Small Business Administration shall each--
          (1) provide to the Commercial Service complete and 
        current information on all of its programs and 
        financing practices; and
          (2) undertake a training program regarding such 
        programs and practices for Commercial Service Officers 
        who are designated by the Assistant Secretary of 
        Commerce and Director General of the Commercial 
        Service.
  (g) Audits.--The Inspector General of the Department of 
Commerce shall perform periodic audits of the operations of the 
Commercial Service, but at least once every 3 years. The 
Inspector General shall report to the Congress the results of 
each such audit. In addition to an overview of the activities 
and effectiveness of Commercial Service operations, the audit 
shall include--
          (1) an evaluation of the current placement of 
        domestic personnel and recommendations for transferring 
        personnel among district offices;
          (2) an evaluation of the current placement of 
        foreign-based personnel and recommendations for 
        transferring such personnel in response to newly 
        emerging business opportunities for United States 
        exporters; and
          (3) an evaluation of the personnel system and its 
        management, including the recruitment, assignment, 
        promotion, and performance appraisal of personnel, the 
        use of limited appointees, and the ``time-in-class'' 
        system.
  (h) Report by the Secretary.--Nol tater than 1 year after the 
date of the enactment of this Act, the Secretary shall submit a 
report to the Congress on the feasibility and desirability, the 
progress to date, the present status, and the 5-year outlook, 
of the comprehensive integration of the functions and personnel 
of the foreign and domestic export promotion operations within 
the International Trade Administration of the Department of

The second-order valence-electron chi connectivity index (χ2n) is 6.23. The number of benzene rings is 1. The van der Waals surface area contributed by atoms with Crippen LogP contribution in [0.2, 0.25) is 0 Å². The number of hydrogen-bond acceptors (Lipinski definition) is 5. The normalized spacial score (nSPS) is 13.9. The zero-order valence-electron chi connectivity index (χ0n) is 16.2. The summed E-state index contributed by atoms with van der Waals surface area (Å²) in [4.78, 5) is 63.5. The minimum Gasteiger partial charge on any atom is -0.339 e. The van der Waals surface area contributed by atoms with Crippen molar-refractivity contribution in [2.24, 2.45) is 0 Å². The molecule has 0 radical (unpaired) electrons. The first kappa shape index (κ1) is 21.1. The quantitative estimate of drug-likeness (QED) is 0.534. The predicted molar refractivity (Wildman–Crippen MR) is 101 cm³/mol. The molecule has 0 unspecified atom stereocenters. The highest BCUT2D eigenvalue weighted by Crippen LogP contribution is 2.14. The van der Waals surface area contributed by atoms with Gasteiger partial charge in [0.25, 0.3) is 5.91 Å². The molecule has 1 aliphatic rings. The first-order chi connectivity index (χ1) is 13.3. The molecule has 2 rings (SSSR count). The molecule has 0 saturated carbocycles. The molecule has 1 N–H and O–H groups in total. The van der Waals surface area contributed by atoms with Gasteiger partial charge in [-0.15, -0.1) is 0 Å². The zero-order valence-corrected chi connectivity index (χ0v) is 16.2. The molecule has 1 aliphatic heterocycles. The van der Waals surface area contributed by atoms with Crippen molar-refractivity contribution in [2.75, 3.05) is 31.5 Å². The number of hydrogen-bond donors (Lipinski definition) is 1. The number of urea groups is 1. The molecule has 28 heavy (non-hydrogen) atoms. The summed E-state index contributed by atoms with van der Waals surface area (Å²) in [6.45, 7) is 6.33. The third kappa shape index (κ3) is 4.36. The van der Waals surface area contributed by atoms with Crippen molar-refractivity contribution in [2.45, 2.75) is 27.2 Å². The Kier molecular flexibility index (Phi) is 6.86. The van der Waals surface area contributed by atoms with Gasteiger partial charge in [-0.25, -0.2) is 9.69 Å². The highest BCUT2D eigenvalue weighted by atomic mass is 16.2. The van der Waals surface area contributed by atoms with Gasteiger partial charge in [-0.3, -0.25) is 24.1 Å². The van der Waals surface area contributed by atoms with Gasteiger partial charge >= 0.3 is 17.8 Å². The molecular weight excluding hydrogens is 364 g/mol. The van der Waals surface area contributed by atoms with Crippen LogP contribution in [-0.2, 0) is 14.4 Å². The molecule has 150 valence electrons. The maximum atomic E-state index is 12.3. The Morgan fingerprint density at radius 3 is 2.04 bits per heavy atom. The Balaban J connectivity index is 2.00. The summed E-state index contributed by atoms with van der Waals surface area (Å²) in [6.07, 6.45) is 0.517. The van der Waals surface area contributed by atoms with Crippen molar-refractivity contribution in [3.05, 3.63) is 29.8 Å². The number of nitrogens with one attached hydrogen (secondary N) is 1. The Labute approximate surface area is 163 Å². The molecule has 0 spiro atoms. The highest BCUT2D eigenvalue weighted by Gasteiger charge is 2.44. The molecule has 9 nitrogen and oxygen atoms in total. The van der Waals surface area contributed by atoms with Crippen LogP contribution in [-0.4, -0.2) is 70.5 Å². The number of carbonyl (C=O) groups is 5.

Commerce.
  (i) Pay of Assistant Secretary and Director General.--Section 
5315 of title 5, United States Code, is amended by adding at 
the end the following: ``Assistant Secretary of Commerce and 
Director General of the United States and Foreign Commercial 
Service.''.
  (j) Definitions.--For purposes of this Section--
          (1) the term ``Secretary'' means the Secretary of 
        Commerce;
          (2) the term ``Commercial Service'' means the United 
        States and Foreign Commercial Service;
          (3) the term ``United States exporter'' means--
                  (A) a United States citizen;
                  (B) a corporation, partnership, or other 
                association created under the laws of the 
                United States or of any State; or
                  (C) a foreign corporation, partnership, or 
                other association, more than 95 percent of 
                which is owned by persons described in 
                subparagraphs (A) and (B), that exports, or 
                seeks to export, goods or services produced in 
                the United States;
          (4) the term ``small business'' means any small 
        business concern as defined under section 3 of the 
        Small Business Act (15 U.S.C. 632);
          (5) the term ``State'' means any of the several 
        States, the District of Columbia, or any commonwealth, 
        territory, or possession of the United States; and
          (6) the term ``United States'' means the several 
        States, the District of Columbia, and any commonwealth, 
        territory, or possession of the United States.

           *       *       *       *       *       *       *


SEC. 2312. TRADE PROMOTION COORDINATING COMMITTEE.

  (a) Establishment and Purpose.--The President shall estab 
lish the Trade Promotion Coordinating Committee (hereafter in 
this section referred to as the ``TPCC''). The purpose of the 
TPCC shall be--
          (1) to provide a unifying framework to coordinate the 
        export promotion and export financing activities of the